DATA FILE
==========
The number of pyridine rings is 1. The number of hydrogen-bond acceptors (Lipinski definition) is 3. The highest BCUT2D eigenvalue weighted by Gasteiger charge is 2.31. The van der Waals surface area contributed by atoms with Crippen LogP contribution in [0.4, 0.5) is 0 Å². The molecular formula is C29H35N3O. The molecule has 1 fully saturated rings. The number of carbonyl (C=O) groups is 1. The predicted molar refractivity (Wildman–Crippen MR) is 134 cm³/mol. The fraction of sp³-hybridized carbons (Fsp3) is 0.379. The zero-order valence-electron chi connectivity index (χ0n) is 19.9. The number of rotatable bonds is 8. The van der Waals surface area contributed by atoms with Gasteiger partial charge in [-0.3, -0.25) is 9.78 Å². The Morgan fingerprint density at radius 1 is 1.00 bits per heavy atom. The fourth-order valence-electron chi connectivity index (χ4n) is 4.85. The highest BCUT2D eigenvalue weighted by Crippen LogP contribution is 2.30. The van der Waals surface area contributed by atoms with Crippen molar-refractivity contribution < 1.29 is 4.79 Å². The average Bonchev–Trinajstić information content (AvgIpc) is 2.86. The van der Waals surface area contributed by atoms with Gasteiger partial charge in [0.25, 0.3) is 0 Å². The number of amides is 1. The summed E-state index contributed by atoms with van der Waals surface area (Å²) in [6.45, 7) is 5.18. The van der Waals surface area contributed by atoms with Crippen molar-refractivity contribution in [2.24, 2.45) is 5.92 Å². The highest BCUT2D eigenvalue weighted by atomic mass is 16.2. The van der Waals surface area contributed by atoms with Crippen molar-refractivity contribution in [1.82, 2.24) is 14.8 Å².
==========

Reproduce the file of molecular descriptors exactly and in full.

The number of pyridine rings is 1. The number of hydrogen-bond acceptors (Lipinski definition) is 3. The highest BCUT2D eigenvalue weighted by Gasteiger charge is 2.31. The van der Waals surface area contributed by atoms with Crippen LogP contribution in [0.4, 0.5) is 0 Å². The molecular formula is C29H35N3O. The molecule has 1 fully saturated rings. The number of carbonyl (C=O) groups is 1. The predicted molar refractivity (Wildman–Crippen MR) is 134 cm³/mol. The fraction of sp³-hybridized carbons (Fsp3) is 0.379. The zero-order valence-electron chi connectivity index (χ0n) is 19.9. The number of rotatable bonds is 8. The van der Waals surface area contributed by atoms with Gasteiger partial charge in [-0.3, -0.25) is 9.78 Å². The Morgan fingerprint density at radius 1 is 1.00 bits per heavy atom. The fourth-order valence-electron chi connectivity index (χ4n) is 4.85. The highest BCUT2D eigenvalue weighted by Crippen LogP contribution is 2.30. The van der Waals surface area contributed by atoms with Crippen molar-refractivity contribution < 1.29 is 4.79 Å². The average Bonchev–Trinajstić information content (AvgIpc) is 2.86. The van der Waals surface area contributed by atoms with Gasteiger partial charge in [0.25, 0.3) is 0 Å². The number of amides is 1. The summed E-state index contributed by atoms with van der Waals surface area (Å²) in [6.45, 7) is 5.18. The van der Waals surface area contributed by atoms with Crippen molar-refractivity contribution in [2.24, 2.45) is 5.92 Å². The highest BCUT2D eigenvalue weighted by atomic mass is 16.2. The van der Waals surface area contributed by atoms with Crippen molar-refractivity contribution in [1.82, 2.24) is 14.8 Å².